I’m trying to make the most of my remaining time here in the Santa Cruz Mountains. I start out tomorrow and in the meantime, I’m packing and getting the car ready for the trip up north to Alaska, but I try to squeeze in some walking and hiking time. I was hiking a few weeks back with an activist friend, Nick, a union organizer. I was introducing him to Fall Creek State Park, which is walking distance from my house. Fall Creek is also my go-to trail because apart from being so close and accessible it’s also not very heavily trafficked. It’s got all the splendor you’d expect from a Redwood forest — towering, serene trees, a barrage of gorgeous greenery, and a stillness that serves to refresh the civilization weary soul.
On the occasion of the expiration and intended renewal of my passport.
Coastal California joins the fun of chilly winter weather. This is the first time that I’ve seen this kind of frosty freeze on my car windshield in the morning. Of course it isn’t like the brutal Midwest cold that I grew up with — Dakota drifts of snow that cover houses and small buildings, not is it like the icy Indiana roads that would send my car careening into the yard of one of the good folk of Winona Lake, Indiana, if I took a turn just a wee bit too fast — but it’s something, notable enough for a photo op.
Activism is good for the soul. I want to change the world, like anyone else, but for me activism is also extremely therapeutic. It reminds me that there are other people who see injustices in the world and believe in their bones that things don’t have to be this way. That’s especially true of big activist events like the Women’s March. It’s kind of a beautiful thing, to be surrounded by smiling faces and to snap a hundred pictures of the explosion in creativity that surrounds us: all the catchy and colorful signs, the carefully crafted costumes, the music, the chanting, and the chalk art on the streets. Yet in the midst of this exhilarating experience of solidarity, opposition and hostility can sometimes come from unexpected places and from unexpected people.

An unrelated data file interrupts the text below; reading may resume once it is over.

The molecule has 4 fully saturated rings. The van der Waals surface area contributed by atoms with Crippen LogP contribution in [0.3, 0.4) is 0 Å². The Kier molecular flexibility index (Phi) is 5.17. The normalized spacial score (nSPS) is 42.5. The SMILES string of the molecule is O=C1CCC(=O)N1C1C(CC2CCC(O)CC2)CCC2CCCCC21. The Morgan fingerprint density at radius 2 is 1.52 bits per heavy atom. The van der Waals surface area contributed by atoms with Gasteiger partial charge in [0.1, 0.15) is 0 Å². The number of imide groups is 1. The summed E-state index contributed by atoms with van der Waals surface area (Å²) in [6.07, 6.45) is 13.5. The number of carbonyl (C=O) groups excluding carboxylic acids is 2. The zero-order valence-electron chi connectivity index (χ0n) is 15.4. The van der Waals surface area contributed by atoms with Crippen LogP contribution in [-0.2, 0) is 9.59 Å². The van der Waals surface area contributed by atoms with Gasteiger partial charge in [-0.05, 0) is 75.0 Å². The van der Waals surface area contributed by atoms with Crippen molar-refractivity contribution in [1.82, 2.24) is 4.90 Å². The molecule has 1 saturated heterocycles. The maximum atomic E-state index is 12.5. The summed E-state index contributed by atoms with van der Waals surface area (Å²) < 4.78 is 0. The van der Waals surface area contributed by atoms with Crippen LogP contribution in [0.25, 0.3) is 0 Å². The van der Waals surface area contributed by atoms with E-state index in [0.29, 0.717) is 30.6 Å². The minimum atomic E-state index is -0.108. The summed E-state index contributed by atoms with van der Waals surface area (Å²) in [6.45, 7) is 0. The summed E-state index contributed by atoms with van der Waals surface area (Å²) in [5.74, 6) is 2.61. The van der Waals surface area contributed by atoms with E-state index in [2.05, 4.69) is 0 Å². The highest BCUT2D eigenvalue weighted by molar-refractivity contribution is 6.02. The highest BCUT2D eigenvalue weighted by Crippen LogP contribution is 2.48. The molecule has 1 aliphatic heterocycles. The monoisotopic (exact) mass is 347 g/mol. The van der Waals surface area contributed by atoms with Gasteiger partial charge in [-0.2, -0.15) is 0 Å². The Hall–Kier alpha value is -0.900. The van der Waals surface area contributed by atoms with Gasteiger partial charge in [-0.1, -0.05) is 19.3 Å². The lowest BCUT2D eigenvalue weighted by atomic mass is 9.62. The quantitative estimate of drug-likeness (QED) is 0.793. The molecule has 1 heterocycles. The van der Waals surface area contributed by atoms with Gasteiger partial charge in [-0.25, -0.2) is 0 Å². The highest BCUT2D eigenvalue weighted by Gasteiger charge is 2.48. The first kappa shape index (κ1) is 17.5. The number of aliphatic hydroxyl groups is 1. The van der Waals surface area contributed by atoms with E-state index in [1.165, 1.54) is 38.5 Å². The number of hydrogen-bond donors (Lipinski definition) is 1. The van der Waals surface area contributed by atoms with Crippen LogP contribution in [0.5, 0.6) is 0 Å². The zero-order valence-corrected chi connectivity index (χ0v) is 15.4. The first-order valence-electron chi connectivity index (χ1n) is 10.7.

My new accounting gig is in downtown Santa Cruz. In order to avoid paying for parking, I prefer finding street parking up the hill, in the Mission district, an area with a beautiful Catholic Church and an old mission building. It’s a nice little walk, from the Mission district, but not too far, and I get a pretty view of downtown Santa Cruz, when it isn’t pouring rain. We’ve had a lot of rain — it’s the rainy season — but this morning it was clear and I caught the last little bit of the morning sunrise.
When we arrive in McCarthy at the beginning of the summer, we all ask each other about our winter. At the end of the summer, the topic of conversation is what we are doing for the winter. I always seem to talk to one or two people who are considering working on the North Slope, at the top of the world. A friend of mine working the Slopes recently sent me these two pics:
After a morning meadering through Arches, I drove an hour or so, to Canyonlands National Park. Whereas Zion had been overrun with buses and cameras and all their many peoples, and while Bryce and Arches were pleasant but still felt a bit crowded from time to time, Canyonlands was like hitting the paydirt of personal solitude. Of the four Parks I had inadvertently save the best for last. Canyonlands was my fave.